The rifles from the long chamber-throat era tended to have pretty heavy trigger pulls. Because the pull couldn’t be easily adjusted, several custom triggers for No. 1s appeared on the market, but in recent years, the factory trigger pulls have been pretty decent—they often lighten up a little bit through use, as the sear/trigger edges smooth slightly.

The trigger on the .30-06 test rifle, for example, averaged 3.75 pounds when new, with a slightly gritty break. After a couple of range sessions, the pull averaged 3.5 pounds and lost the gritty feel. The other recently made No. 1s in my personal collection have factory trigger pulls that range from 2.75 to 4.5 pounds—quite acceptable in hunting rifles.

These days, the primary accuracy factor in Ruger No. 1s is the fit of the forend, attached by an angled screw about 6 inches in front of the action. The screw turns into a freely turning cylinder at the front of a “hanger” extending forward from the action. The hanger also holds the ejector and trigger springs, which can cause some variation in forend pressure on the barrel. Some people totally free-float the forend, but I’ve found that the only real problem with recent rifles is uneven tension. This isn’t caused by the springs on the hanger, but the rear of the forend pressing against the front of the action.

In my experience, the majority of post-1990 No. 1s shoot fine right out of the box. If they don’t, I remove the forend and look for a dark area of compressed walnut at the rear of the forend where it butts up against the front of the action. A little light file work removes the compressed wood, relieving pressure on the forend.
The rear part of the test rifle’s forend showed some compression, especially on one side. I carefully filed the compressed areas, then replaced the forend, tightening the screw firmly but not “farmer tight.” After mounting the scope, I gathered some factory loads and headed for the range on a calm, cool morning in early July.

The test rifle proved very accurate with a couple of different factory loads, especially Federal Premiums featuring the 150-grain Nosler Ballistic Tip.

Range Work
The ammo used to sight-in was from The Hunting Shack, a Montana company that produces a lot of military ammunition but also specializes in offering factory loads with the hunting version of the Berger VLD. This particular load featured the 168-grain VLD, and has shot well in several other .30-06s.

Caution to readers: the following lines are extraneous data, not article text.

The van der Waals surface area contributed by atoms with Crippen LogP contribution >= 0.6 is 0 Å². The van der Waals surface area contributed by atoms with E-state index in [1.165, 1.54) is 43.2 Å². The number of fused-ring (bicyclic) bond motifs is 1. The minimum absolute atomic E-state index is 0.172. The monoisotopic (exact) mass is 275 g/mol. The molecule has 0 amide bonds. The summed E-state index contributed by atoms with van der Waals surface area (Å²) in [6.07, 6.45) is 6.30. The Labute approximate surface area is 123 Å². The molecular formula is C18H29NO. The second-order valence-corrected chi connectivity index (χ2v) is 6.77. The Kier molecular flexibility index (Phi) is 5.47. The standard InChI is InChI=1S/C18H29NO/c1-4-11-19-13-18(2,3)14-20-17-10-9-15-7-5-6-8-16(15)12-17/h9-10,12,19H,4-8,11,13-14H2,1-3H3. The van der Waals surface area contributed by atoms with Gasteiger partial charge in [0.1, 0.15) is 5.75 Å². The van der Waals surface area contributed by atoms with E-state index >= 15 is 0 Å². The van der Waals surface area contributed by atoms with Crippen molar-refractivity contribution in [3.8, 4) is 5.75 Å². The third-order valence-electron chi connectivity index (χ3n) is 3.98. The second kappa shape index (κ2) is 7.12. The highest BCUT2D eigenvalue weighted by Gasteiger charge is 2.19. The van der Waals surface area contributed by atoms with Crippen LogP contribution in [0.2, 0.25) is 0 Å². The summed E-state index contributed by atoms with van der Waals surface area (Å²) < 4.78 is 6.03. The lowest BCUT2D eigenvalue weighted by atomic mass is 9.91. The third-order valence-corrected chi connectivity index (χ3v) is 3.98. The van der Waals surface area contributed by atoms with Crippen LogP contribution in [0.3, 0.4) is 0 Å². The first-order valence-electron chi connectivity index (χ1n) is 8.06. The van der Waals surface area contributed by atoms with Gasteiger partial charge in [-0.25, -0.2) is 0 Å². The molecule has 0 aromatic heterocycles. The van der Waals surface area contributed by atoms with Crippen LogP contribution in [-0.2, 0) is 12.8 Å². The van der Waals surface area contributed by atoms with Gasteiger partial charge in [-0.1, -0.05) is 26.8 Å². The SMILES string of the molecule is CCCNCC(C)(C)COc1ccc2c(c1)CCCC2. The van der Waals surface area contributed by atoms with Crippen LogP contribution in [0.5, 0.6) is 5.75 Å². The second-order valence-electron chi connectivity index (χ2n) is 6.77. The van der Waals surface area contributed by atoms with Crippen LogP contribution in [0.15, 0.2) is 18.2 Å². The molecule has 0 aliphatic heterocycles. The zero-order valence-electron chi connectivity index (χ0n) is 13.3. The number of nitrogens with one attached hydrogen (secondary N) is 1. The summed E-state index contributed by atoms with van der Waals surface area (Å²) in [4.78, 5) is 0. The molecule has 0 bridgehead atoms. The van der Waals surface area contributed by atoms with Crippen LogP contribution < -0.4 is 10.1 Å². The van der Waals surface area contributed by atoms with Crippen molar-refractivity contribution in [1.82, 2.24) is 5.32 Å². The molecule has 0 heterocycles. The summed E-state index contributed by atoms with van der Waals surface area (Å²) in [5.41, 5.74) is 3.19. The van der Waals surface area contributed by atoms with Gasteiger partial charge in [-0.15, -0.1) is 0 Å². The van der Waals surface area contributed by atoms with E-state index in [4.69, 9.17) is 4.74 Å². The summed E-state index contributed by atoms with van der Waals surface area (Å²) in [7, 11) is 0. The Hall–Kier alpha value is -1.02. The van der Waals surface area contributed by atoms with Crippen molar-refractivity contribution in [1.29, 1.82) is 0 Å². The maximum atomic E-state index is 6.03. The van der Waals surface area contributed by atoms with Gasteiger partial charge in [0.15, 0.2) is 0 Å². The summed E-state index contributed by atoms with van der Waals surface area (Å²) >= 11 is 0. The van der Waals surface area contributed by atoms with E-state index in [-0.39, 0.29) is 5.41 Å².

Light-barreled rifles, however, are often much pickier about the loads they prefer. Three-shot groups with the No. 1A averaged 1.76 inches—good enough for normal deer hunting but not over-the-top accurate. A Winchester Supreme load with 180-grain Nosler E-Tips shot about the same, averaging 1.98 inches for 3-shot groups. The E-Tip, however, is Nosler’s deepest-penetrating bullet, a “non-toxic” design made of the same gilding metal alloy used on the jackets of Nosler’s other bullets, including the Partition. It’s primarily meant for game larger than deer, and 2-inch accuracy is plenty for elk.

To tell the truth, by then I was getting somewhat discouraged, but the last two loads tested brightened the day. The first group from Federal’s Premium load with 150-grain Nosler Ballistic Tips measured 1.03 inches, and every group after that went under an inch. The last group, in fact, had all three holes touching, measuring 0.42 inches from center to center, resulting in an average of just over 0.75 inches for four groups.

The last ammunition fired was Winchester Super-X with the 165-grain Pointed Soft Point bullet. This load averaged 0.93 inches—plenty for pronghorn or elk. Essentially, the No. 1A Light Sporter acted like any light-barreled bolt-action rifle, showing definite preferences in ammunition, and shooting very well with ammo it liked.

Another big improvement was definitely noticed while shooting off the bench. A few years ago Ruger started putting actual recoil pads on their rifles, made of a much softer material than the tire rubber formerly used.

This was much appreciated when shooting a 7.5-pound .30-06.

Born Hunter?
The Ruger No. 1A Light Sporter is a delight to hunt with due to its light weight and length. Due to the short receiver, the 1A is only slightly over 38 inches long, 4 to 5 inches shorter than a typical .30-06 bolt-action with a 22-inch barrel. This doesn’t make all that much difference in most hunting, but once in a while—such as when sitting in a tight whitetail blind—you really notice the “missing” length.

Over the decades, I’ve hunted over a dozen species of big game, from pronghorn to Cape buffalo, with various Ruger No. 1s, and never lost an animal because the rifle was a single-shot. However, calling the No. 1 a single-shot isn’t entirely accurate because it can be quickly reloaded thanks to the ejector. Perhaps it would be more appropriate to use the British term: single-loader.

Some big-game hunters attach extra rounds in an elastic holder on the rifle’s buttstock, like the one made by Uncle Mike’s. Still, others prefer a shell holder on their belt, wrist or in their pocket. I’ve done all three, but I generally just make sure my hunting jacket or shirt has chest pockets, and keep an extra round in each. With practice, I’ve become at least as fast as the average bolt-action hunter, though anybody who hunts regularly with a single-loader also tends to make sure the first shot goes where intended. I’d be willing to take this little 1A .30-06 about anywhere in North America or Africa, for any game smaller than brown bears or Cape buffalo, and not worry in the slightest about coming home with an unfilled tag. For more information visit